A Night Optical/Observation Device (NOD), such as a handheld or head mounted monocular, will allow you to move about in the darkness, whether outside or inside. Tasks you would have needed to complete during daylight hours can be saved for night. Venturing out for supplies or reconnaissance will be less risky with a NOD. With a good weapon mounted unit, mounted in place of a conventional daylight optic, you can hunt at night and protect yourself and your family as necessary. Couple this with a quality sound suppressor and surprise is definitely on your side.
Another option is to use a Night Vision Device (NVD) mounted in front of your day optic. This will allow you to use your day optic, with all its features in the dark. You simply attach the NVD in front of your already mounted and NV compatible optic and turn it on. No zeroing is necessary as long as your primary optic was zeroed to begin with.
Make no mistake; quality night vision products are not cheap, they are an investment. However, consider the amount of money you currently have tied up in guns. Perhaps you might be better off liquidating a few firearms and using the money to own the night. There are many Gen 2 and Gen 3 NV wares that are more reasonably priced and should be considered in place of a couple, if not several firearms for the very real advantages they provide in low to no light.
The following are but a few recommendations for NV/IR units. The actual amount of available products is vast. Keep in mind this doesn’t include items such as FLIR and thermal units, which offer their own advantages.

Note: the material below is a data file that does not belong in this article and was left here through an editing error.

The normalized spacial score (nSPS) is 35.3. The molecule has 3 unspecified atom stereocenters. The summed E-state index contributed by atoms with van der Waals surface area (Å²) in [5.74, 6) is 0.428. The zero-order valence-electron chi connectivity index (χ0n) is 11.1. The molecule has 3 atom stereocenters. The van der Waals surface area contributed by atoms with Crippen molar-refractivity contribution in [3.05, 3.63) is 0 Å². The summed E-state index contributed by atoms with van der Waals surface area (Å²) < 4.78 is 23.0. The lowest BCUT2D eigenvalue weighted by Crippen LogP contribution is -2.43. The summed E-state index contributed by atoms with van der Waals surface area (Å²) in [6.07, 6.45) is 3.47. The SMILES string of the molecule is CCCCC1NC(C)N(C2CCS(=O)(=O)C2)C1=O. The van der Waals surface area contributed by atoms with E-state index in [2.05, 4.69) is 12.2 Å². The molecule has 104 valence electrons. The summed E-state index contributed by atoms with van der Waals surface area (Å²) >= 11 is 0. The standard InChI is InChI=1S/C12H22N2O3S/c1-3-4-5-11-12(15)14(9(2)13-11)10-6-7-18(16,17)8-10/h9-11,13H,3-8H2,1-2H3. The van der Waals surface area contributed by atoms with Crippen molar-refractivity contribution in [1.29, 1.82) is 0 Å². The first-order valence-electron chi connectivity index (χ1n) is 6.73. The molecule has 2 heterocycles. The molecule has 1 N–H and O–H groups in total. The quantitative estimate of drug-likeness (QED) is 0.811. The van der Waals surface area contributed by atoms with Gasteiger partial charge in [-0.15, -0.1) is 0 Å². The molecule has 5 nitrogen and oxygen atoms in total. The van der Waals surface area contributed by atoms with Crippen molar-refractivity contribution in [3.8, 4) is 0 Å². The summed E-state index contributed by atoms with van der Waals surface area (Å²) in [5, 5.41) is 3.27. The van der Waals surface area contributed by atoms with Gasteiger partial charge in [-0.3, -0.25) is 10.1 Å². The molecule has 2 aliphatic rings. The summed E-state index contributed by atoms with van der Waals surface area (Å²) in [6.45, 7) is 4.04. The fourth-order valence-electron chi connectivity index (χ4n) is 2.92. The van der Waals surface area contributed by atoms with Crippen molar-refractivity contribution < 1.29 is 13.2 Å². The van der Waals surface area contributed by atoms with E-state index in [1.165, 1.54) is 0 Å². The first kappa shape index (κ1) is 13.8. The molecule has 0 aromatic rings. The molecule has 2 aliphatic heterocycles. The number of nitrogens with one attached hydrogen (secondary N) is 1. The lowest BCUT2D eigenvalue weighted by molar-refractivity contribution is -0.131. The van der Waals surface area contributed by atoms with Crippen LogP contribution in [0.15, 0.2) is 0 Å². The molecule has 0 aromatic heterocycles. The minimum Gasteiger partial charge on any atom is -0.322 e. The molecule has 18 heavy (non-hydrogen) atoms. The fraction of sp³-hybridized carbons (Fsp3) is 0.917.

Night Vision Units
Like most night vision devices, The PVS-14 was originally designed for the military. The PVS-14 is a monocular type of unit which can be handheld or helmet, head or even weapon mounted with the appropriate mount. Due to this it is a very flexible and highly useful device. Gen 2 and Gen 3 versions are available with the Gen 2 being the most affordable. Gen 2 versions can be purchased new for around $3,000 while Gen 3 versions typically run around $3,500 and higher. Manufacturers of the PVS-14 include Litton, ATN and Armasight.
The PVS-15 is a binocular unit which uses dual tubes instead of one. This provides greater depth perception that is absent when using a monocular, like the PVS-14. PVS-15s use Gen 3 tubes, and due to this are considerably more expensive than PVS-14s. Prices range from $8,000 to over $12,000. PVS-15s are indeed rather expensive, but their advantages are evident once you’ve used them next to the popular PVS-14.
The PVS-30 is a forward weapon mounted unit and is one of my favorites. The PVS-30 attaches to a MIL STD 1913 Picatinny rail in front of a day optic. The PVS-30 is heavy, but does away with the need for an IR laser and your optic’s zero never changes. If you’re using a magnified optic, your elevation/windage dope does not change either. Power is provided by either AA or CR123 batteries. Refurbished PVS-30 units can be purchased for just under $5,000 from usnightvision.com and they come with a 1 year warranty.